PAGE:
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# 5.1: Nuclear Shell Model

The simplest of the single particle models is the nuclear shell model. It is based on the observation that the nuclear mass formula, which describes the nuclear masses quite well on average, fails for certain “magic numbers”, i.e., for neutron number $$N=20,28,50,82,126$$ and proton number $$Z=20,28,50,82$$, as shown previously. These nuclei are much more strongly bound than the mass formula predicts, especially for the doubly magic cases, i.e., when $$N$$ and $$Z$$ are both magic. Further analysis suggests that this is due to a shell structure, as has been seen for electrons in atomic physics.

# Mechanism that causes Shell Structure

So what causes the shell structure? In atoms it is the Coulomb force of the heavy nucleus that forces the electrons to occupy certain orbitals. This can be seen as an external agent. In nuclei no such external force exits, so we have to find a different mechanism.

The solution, and the reason the idea of shell structure in nuclei is such a counter-intuitive notion, is both elegant and simple. Consider a single nucleon in a nucleus. Within this nuclear fluid we can consider the interactions of each of the nucleons with the one we have singled out. All of these nucleons move rather quickly through this fluid, leading to the fact that our nucleons only sees the average effects of the attraction of all the other ones. This leads to us replacing, to first approximation, this effect by an average nuclear potential, as sketched in Figure $$\PageIndex{1}$$.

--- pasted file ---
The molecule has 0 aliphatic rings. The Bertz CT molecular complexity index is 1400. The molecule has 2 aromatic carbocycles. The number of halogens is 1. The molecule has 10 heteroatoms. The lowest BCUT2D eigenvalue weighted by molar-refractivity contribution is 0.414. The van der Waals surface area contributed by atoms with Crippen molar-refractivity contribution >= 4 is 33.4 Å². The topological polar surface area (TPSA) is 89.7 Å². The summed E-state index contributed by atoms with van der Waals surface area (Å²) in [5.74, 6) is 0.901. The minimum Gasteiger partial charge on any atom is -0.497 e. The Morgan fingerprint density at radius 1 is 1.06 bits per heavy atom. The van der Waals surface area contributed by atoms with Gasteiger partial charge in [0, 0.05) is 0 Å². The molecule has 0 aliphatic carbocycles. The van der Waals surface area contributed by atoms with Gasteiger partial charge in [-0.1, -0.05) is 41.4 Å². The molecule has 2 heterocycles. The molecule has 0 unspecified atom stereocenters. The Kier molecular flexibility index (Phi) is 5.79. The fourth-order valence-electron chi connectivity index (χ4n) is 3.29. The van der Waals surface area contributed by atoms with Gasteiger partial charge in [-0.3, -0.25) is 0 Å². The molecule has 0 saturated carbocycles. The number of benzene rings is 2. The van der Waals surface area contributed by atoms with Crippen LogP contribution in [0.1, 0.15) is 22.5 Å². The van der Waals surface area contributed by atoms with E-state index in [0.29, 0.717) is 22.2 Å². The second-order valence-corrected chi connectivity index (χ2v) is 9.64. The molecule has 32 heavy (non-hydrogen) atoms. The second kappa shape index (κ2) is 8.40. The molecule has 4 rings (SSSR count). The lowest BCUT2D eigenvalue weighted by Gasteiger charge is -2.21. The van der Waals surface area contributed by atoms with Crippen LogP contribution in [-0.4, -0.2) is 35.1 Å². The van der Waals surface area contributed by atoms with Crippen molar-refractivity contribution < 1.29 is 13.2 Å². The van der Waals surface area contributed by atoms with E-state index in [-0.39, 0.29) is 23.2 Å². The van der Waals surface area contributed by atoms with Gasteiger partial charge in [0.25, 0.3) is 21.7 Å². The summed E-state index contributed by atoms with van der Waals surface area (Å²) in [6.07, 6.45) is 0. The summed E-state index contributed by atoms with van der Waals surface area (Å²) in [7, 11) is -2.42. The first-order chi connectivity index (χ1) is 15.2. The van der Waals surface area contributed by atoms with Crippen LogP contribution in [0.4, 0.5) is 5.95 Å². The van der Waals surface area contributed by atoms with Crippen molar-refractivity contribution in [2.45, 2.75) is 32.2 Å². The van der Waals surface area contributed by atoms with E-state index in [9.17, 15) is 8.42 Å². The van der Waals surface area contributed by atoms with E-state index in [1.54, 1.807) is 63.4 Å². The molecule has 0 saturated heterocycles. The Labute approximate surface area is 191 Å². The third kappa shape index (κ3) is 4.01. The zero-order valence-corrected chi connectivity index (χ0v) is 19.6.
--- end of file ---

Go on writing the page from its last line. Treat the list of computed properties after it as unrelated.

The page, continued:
Figure $$\PageIndex{1}$$: A sketch of the averaging approximation

Thus the idea is that the shell structure is caused by the average field of all the other nucleons, a very elegant but rather surprising notion!

# Modelling the Shell Structure

Whereas in atomic physics we solve the Coulomb force problem to get the shell structure, we expect that in nuclei the potential is more attractive in the centre, where the density is highest, and less attractive near the surface. There is no reason why the attraction should diverge anywhere, and we expect the potential to be finite everywhere. One potential that satisfies these criteria, and can be solved analytically, is the Harmonic oscillator potential. Let us use that as a first model, and solve

$-\frac{\hbar^2}{2m}{\Delta} \psi({\vec{r}}) + \frac{1}{2} m \omega^2 r^2 \psi({\vec{r}}) = E \psi({\vec{r}}).$

The easiest way to solve this equation is to realize that, since $$r^2 = x^2+y^2+z^2$$, the Hamiltonian is actually a sum of an $$x$$, $$y$$ and $$z$$ harmonic oscillator, and the eigenvalues are the sum of those three oscillators,

$E_{n_xn_yn_z} = (n_x+n_y+n_z +3/2)\hbar\omega.$

The great disadvantage of this form is that it ignores the rotational invariance of the potential. If we separate the Schrödinger equation in radial coordinates as $R_{nl}(r)Y_{LM}(\theta,\phi)$ with $$Y$$ the spherical harmonics, we find